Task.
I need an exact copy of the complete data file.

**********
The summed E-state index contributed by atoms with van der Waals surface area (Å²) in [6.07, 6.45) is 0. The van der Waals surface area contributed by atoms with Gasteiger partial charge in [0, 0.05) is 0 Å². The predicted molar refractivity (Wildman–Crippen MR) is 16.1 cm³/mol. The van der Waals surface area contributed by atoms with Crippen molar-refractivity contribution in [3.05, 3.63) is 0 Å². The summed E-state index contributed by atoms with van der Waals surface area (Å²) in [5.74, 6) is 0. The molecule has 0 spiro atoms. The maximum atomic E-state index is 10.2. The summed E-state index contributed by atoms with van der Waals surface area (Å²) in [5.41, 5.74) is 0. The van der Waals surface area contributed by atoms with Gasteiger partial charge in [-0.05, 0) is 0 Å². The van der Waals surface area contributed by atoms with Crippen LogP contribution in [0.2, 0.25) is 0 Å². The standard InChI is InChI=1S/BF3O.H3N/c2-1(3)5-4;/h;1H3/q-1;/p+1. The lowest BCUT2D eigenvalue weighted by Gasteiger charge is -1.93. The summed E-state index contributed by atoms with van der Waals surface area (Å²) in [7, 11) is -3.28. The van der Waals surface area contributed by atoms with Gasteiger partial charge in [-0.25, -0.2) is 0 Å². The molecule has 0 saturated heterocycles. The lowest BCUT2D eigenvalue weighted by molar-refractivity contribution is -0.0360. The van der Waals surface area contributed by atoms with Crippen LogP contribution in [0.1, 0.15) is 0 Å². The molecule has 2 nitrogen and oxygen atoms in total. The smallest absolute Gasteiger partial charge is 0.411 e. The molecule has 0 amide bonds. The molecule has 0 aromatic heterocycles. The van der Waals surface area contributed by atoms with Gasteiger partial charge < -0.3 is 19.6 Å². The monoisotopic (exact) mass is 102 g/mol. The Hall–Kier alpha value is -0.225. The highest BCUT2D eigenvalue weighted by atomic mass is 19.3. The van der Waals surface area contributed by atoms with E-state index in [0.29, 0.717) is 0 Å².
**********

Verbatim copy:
The summed E-state index contributed by atoms with van der Waals surface area (Å²) in [6.07, 6.45) is 0. The van der Waals surface area contributed by atoms with Gasteiger partial charge in [0, 0.05) is 0 Å². The predicted molar refractivity (Wildman–Crippen MR) is 16.1 cm³/mol. The van der Waals surface area contributed by atoms with Crippen molar-refractivity contribution in [3.05, 3.63) is 0 Å². The summed E-state index contributed by atoms with van der Waals surface area (Å²) in [5.74, 6) is 0. The molecule has 0 spiro atoms. The maximum atomic E-state index is 10.2. The summed E-state index contributed by atoms with van der Waals surface area (Å²) in [5.41, 5.74) is 0. The van der Waals surface area contributed by atoms with Gasteiger partial charge in [-0.05, 0) is 0 Å². The van der Waals surface area contributed by atoms with Crippen LogP contribution in [0.2, 0.25) is 0 Å². The standard InChI is InChI=1S/BF3O.H3N/c2-1(3)5-4;/h;1H3/q-1;/p+1. The lowest BCUT2D eigenvalue weighted by Gasteiger charge is -1.93. The summed E-state index contributed by atoms with van der Waals surface area (Å²) in [7, 11) is -3.28. The van der Waals surface area contributed by atoms with Gasteiger partial charge in [-0.25, -0.2) is 0 Å². The molecule has 0 saturated heterocycles. The lowest BCUT2D eigenvalue weighted by molar-refractivity contribution is -0.0360. The van der Waals surface area contributed by atoms with Crippen LogP contribution in [0.1, 0.15) is 0 Å². The molecule has 2 nitrogen and oxygen atoms in total. The smallest absolute Gasteiger partial charge is 0.411 e. The molecule has 0 amide bonds. The molecule has 0 aromatic heterocycles. The van der Waals surface area contributed by atoms with Gasteiger partial charge < -0.3 is 19.6 Å². The monoisotopic (exact) mass is 102 g/mol. The Hall–Kier alpha value is -0.225. The highest BCUT2D eigenvalue weighted by atomic mass is 19.3. The van der Waals surface area contributed by atoms with E-state index in [0.29, 0.717) is 0 Å².